Rain gardens part 2 – rain garden plants

Rain gardens resemble regular perennial gardens and borders but have a more important function in the landscape. Learn more about which plants to include in your family’s rain garden.

A puddle of water on the ground that is surrounded by plants used as a rain garden.
Rain Garden at MSU Plant and Soil Sciences Building. Photo by Dixie Sandborn.

Rain gardens can be used to improve water quality for your family and community.

The function of a rain garden is to absorb and filter run-off water from impervious surfaces, such as roofs and parking lots. In rain gardens, the rainwater is specifically directed to the garden as this water would otherwise run down the storm drain and into the area’s fresh water supply. What pollution might be on a parking lot? Think about salt, oil and gasoline, litter, sediment and all the other things that collect that would be a problem if it reached our waterways.

In the center of the garden, there is a shallow dip that holds the water while it soaks into the ground. The garden does not form a pond, as the water soaks into the ground and filters though the soil. The water is then used by the plants and helps to recharge the ground water supply.

Rain gardens resemble regular perennial gardens and borders but have a more important function in the landscape. Rain gardens have beautiful trees, shrubs, and perennials; many are planted with native plants and are a beautiful addition to a home or commercial landscape.

The plants selected for the rain garden may be native or have extensive root systems that help the garden absorb the rainwater. Native plants are often selected as they do not need special care, are resistant to most insects and diseases, and attract beneficial insects. Non-native plants can also be used if they are not invasive.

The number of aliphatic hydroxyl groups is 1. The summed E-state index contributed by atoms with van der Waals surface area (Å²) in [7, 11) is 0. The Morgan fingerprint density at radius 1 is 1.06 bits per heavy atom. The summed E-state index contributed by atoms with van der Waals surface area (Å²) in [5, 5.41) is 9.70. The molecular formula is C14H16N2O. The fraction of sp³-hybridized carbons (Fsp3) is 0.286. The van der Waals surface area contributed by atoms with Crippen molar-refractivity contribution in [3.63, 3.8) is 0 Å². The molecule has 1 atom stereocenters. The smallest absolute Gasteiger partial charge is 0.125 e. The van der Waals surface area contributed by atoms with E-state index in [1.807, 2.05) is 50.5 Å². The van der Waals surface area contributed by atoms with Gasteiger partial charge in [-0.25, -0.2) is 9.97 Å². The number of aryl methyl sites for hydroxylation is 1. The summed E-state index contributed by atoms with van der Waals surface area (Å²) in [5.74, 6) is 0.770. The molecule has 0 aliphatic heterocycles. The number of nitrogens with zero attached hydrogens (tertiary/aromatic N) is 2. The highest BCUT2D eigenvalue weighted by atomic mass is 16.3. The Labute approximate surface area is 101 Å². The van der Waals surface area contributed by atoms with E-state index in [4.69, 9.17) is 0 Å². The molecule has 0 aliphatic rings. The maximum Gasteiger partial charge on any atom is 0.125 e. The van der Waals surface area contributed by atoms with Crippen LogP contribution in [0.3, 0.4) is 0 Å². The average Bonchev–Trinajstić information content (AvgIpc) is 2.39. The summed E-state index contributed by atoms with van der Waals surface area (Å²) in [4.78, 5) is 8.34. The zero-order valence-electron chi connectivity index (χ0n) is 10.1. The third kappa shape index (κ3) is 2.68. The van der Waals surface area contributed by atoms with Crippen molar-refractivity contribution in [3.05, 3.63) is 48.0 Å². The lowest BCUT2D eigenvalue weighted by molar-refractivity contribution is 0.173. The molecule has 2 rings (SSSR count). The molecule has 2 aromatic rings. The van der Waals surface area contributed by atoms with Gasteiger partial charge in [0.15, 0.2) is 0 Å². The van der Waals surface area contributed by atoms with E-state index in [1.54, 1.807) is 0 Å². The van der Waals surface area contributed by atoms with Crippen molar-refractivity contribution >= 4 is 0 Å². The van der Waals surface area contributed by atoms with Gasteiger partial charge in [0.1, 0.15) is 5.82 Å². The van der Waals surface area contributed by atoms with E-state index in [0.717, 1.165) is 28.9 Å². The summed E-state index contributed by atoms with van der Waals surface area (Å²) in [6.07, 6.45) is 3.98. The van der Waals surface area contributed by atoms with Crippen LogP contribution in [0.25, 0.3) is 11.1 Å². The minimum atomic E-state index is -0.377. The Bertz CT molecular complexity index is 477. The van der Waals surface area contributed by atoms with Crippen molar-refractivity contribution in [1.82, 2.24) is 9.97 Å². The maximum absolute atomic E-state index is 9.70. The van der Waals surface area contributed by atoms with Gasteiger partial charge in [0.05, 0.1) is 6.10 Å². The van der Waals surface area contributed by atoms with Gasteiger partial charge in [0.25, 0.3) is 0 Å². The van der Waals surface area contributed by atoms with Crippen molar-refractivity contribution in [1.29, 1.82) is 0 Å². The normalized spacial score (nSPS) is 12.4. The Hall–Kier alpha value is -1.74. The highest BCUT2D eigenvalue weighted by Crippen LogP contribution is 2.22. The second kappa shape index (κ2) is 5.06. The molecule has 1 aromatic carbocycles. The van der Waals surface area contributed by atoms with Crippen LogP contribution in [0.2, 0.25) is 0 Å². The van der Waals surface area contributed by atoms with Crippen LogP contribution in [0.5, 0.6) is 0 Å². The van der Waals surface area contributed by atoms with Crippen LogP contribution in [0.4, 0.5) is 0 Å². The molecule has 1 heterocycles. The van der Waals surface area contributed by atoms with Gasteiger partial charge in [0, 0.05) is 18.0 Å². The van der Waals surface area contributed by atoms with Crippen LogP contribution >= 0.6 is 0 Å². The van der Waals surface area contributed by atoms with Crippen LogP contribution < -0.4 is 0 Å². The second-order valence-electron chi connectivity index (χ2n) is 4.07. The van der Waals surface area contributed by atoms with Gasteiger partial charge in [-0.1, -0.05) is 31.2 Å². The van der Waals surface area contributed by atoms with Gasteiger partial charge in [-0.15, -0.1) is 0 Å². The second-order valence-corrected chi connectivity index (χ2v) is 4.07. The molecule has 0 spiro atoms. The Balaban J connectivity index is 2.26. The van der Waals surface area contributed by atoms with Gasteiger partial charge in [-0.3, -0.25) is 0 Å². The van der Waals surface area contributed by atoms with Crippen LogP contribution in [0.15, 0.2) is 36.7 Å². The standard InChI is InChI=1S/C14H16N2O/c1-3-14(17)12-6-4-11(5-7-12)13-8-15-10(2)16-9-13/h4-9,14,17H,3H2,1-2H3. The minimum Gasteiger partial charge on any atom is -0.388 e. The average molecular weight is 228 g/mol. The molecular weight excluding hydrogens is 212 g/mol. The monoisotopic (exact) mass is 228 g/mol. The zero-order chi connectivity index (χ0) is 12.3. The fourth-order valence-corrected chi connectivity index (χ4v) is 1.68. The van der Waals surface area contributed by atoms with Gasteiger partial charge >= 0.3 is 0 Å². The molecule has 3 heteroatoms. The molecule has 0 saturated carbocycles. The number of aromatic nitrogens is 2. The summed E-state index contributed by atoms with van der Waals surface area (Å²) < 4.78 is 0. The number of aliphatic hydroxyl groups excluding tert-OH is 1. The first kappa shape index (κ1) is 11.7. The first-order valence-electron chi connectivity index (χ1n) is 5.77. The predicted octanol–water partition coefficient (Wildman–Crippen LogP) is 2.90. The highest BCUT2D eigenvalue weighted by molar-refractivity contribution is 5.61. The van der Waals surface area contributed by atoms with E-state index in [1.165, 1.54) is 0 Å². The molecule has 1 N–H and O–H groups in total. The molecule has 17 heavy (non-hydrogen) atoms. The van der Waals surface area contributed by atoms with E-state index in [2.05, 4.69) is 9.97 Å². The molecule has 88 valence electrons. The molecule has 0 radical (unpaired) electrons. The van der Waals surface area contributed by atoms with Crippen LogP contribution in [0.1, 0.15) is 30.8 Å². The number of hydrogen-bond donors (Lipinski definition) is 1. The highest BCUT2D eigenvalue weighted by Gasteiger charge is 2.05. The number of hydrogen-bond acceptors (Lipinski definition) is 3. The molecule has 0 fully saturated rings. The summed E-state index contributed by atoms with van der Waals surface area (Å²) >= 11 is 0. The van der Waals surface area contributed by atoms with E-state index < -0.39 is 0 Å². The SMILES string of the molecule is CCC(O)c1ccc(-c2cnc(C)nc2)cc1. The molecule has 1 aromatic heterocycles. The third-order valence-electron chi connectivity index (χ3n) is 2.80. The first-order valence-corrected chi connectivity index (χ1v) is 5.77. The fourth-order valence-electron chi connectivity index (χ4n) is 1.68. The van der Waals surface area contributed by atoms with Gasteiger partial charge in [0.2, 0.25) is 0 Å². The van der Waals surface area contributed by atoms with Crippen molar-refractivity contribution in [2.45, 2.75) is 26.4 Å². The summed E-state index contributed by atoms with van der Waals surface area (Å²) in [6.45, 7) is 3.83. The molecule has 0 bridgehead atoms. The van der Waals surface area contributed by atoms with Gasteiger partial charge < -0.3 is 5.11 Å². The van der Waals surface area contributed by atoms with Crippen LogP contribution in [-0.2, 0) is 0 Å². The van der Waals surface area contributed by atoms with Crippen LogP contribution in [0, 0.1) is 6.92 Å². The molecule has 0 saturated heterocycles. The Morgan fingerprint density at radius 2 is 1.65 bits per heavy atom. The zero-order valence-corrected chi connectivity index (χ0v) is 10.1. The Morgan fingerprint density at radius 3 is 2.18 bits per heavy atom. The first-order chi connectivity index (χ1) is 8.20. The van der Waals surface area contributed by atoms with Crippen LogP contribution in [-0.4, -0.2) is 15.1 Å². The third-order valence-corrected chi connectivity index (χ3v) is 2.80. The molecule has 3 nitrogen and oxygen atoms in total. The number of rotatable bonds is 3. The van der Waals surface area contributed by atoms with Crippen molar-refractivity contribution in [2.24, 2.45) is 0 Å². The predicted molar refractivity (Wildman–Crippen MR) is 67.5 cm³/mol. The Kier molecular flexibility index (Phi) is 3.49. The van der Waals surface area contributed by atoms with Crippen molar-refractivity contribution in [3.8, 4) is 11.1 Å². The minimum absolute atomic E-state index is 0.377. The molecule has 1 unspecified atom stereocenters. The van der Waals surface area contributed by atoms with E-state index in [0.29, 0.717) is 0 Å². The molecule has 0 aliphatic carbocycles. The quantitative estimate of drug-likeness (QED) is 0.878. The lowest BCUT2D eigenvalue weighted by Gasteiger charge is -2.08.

When choosing plants for your rain garden, consider the plant’s height, bloom time, color and texture and the overall feel they will add to the garden. Using plants that have a variety of textures, bloom times and seasonal color changes will add interest to your garden. Clumping plants in groups of three or more will create a bolder statement, giving your garden strong visual interest. Remember seeds and seed pods add to winter interest while providing food for wildlife, especially birds.

Consider how the garden will be viewed from your patio, street and even the view from inside your house. A well-planned garden will not only help filter run-off and be great for the environment, but also add value to your home.

For a great instructional guide to building a rain garden, as well as a nice plant list, download Rain Gardens: A how-to manual for homeowners, developed by University of Wisconsin Extension and the Wisconsin Department of Natural Resources. Michigan State University Extension also has some great information for rain gardens on their Smart Gardening site. As spring approaches, consider using this guide to create a new, beautiful rain garden that can be enjoyed by your whole family.

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